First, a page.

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By Eleni Z. Tsigas, Executive Director
Reporting from The Pregnancy Meeting™
We spent last week in New Orleans at the Society for Maternal-Fetal Medicine annual meeting, awaiting the results of the HYPITAT II study, and learned – probably to no one’s surprise – that expectant monitoring is recommended over immediate delivery for women with pregnancy-related hypertension between 34 and 37 weeks.
The first HYPITAT study – widely heralded for the size of the population it studied and therefore strength of its results – produced a somewhat controversial recommendation. Its findings suggested we should bail out of all pregnancies affected by pregnancy-related hypertension (e.g., preeclampsia, gestational hypertension) at 37 weeks, noting better outcomes for both mother and baby. This “immediate delivery” protocol has now been included in most management guidelines, though it is not without its critics. (We love our acronyms, don’t we? HYPITAT stands for Hypertension and Preeclampsia Intervention Trial At Term, and was a multi-center, randomized controlled trial in the Netherlands.)
This second study – HYPITAT II – reported at The Pregnancy Meeting™ – found that, for hypertensive mothers between 34 and 37 weeks of pregnancy, postponing delivery until the baby is no longer at risk for breathing difficulties, or until mother or child become too severely ill to wait any longer, produces better outcomes than immediate delivery. The challenge, of course, is defining “too severely ill” in a disorder that is often characterized by a constellation of symptoms. That, and the fact that preeclampsia can turn severe and life-threatening in a matter of hours, makes expectant management (i.e., monitoring) challenging for all but the most experienced obstetricians. Nonetheless, these findings indicated that taking a monitored “wait and see” approach may be the best practice for better outcomes.
In addition to this oral presentation during the opening plenary session, it was encouraging to see over 80 other talks and poster presentations on the topic of preeclampsia. Low dose aspirin is still being researched with results supporting both sides of the decision to offer this intervention for possible prevention of preeclampsia; quite a bit of mechanistic research was presented (i.e., the molecular “cause” of preeclampsia); and much more.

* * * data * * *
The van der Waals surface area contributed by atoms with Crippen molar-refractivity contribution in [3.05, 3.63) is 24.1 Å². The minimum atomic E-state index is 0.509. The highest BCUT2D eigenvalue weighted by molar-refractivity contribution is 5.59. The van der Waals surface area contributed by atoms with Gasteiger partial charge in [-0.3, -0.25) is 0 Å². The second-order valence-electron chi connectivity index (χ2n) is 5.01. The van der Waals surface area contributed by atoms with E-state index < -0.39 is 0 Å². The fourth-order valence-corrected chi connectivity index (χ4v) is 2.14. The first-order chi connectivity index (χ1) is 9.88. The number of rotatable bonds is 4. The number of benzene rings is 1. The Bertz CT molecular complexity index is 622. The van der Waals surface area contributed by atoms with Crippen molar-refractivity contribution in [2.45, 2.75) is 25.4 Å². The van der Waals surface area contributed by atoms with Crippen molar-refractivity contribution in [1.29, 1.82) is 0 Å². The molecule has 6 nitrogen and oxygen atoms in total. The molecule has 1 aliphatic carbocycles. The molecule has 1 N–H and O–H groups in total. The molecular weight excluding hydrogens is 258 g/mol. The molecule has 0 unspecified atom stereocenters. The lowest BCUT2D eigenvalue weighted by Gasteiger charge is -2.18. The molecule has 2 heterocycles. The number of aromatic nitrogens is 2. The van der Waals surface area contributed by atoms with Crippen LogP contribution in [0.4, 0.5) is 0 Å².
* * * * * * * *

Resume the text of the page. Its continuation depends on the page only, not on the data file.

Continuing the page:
The scientific questions surrounding this complex disorder of pregnancy continue to intrigue and motivate researchers, which was heartening to see. More discouraging is what appears to be the snail’s pace and lack of large-scale clinical trials that are needed to move forward what we actually need to do for our preeclamptic women.
Is Vitamin D the Answer?
Other nutrition-based research on the relationship between low levels of Vitamin D and preeclampsia also came out recently, capturing widespread attention in the mainstream media. The research findings do not warrant a recommendation for widespread supplementation. The study’s author, Dr. Lisa Bodnar, clarifies that more research is needed. "It is important to remember that this was a study using data from the 1960s, and our population has changed in the subsequent 50 years. Therefore, I believe we need additional research on this topic using contemporary cohorts of women. If pregnant women are concerned about their vitamin D concentrations, they should talk with their health care provider and continue to take their prenatal vitamin."
California Toolkit Intends to Improve Quality of Care
Finally, Preeclampsia Foundation volunteer and The Promise Walk for Preeclampsia™ coordinator Elizabeth Barnett was featured in the San Francisco Chronicle’s story about the new management guidelines released by the California Maternal Quality Care Collaborative, “Improving Health Care Response to Preeclampsia: A California Quality Improvement Toolkit.”
We were thrilled that our website’s information and Barnett’s experience could be used to help educate readers about this life-threatening disorder of pregnancy and drive home the importance of healthcare providers improving diagnosis and management practices to reduce the death, illness and disabilities caused by preeclampsia.
The most compelling rationale for adopting the California Toolkit is that virtually all of the preeclampsia-related maternal deaths in California were found to have been most likely preventable. That means, we already know what to do to prevent moms from dying – we just need to ensure we diagnose and manage preeclampsia correctly, with every woman, everywhere, every time.